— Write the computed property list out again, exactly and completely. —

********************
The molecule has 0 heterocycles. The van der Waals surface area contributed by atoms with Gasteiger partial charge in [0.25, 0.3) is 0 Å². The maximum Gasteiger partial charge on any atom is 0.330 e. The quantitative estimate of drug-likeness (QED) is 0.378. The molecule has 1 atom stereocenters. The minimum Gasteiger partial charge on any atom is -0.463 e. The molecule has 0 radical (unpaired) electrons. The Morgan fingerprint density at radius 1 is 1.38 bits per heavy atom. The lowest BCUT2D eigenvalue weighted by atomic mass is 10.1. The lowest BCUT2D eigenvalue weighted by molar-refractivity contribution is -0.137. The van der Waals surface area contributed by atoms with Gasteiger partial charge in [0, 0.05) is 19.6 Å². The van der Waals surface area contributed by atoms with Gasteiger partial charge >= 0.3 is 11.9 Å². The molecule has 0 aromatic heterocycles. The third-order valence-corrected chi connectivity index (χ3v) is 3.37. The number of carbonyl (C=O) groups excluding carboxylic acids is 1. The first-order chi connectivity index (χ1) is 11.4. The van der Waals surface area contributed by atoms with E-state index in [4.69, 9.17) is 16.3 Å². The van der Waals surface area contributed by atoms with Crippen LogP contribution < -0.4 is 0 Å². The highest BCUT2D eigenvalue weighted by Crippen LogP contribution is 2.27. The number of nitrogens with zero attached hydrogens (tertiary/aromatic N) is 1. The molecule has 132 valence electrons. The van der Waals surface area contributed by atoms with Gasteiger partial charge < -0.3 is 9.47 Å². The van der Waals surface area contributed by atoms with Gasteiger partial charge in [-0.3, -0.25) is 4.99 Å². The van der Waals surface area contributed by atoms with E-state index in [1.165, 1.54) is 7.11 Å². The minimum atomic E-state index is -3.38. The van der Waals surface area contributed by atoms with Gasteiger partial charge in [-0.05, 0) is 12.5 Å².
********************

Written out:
The molecule has 0 heterocycles. The van der Waals surface area contributed by atoms with Gasteiger partial charge in [0.25, 0.3) is 0 Å². The maximum Gasteiger partial charge on any atom is 0.330 e. The quantitative estimate of drug-likeness (QED) is 0.378. The molecule has 1 atom stereocenters. The minimum Gasteiger partial charge on any atom is -0.463 e. The molecule has 0 radical (unpaired) electrons. The Morgan fingerprint density at radius 1 is 1.38 bits per heavy atom. The lowest BCUT2D eigenvalue weighted by atomic mass is 10.1. The lowest BCUT2D eigenvalue weighted by molar-refractivity contribution is -0.137. The van der Waals surface area contributed by atoms with Gasteiger partial charge in [0, 0.05) is 19.6 Å². The van der Waals surface area contributed by atoms with Gasteiger partial charge >= 0.3 is 11.9 Å². The molecule has 0 aromatic heterocycles. The third-order valence-corrected chi connectivity index (χ3v) is 3.37. The number of carbonyl (C=O) groups excluding carboxylic acids is 1. The first-order chi connectivity index (χ1) is 11.4. The van der Waals surface area contributed by atoms with E-state index in [4.69, 9.17) is 16.3 Å². The van der Waals surface area contributed by atoms with Crippen LogP contribution < -0.4 is 0 Å². The highest BCUT2D eigenvalue weighted by Crippen LogP contribution is 2.27. The number of nitrogens with zero attached hydrogens (tertiary/aromatic N) is 1. The molecule has 132 valence electrons. The van der Waals surface area contributed by atoms with Gasteiger partial charge < -0.3 is 9.47 Å². The van der Waals surface area contributed by atoms with Gasteiger partial charge in [-0.3, -0.25) is 4.99 Å². The van der Waals surface area contributed by atoms with E-state index in [1.165, 1.54) is 7.11 Å². The minimum atomic E-state index is -3.38. The van der Waals surface area contributed by atoms with Gasteiger partial charge in [-0.05, 0) is 12.5 Å².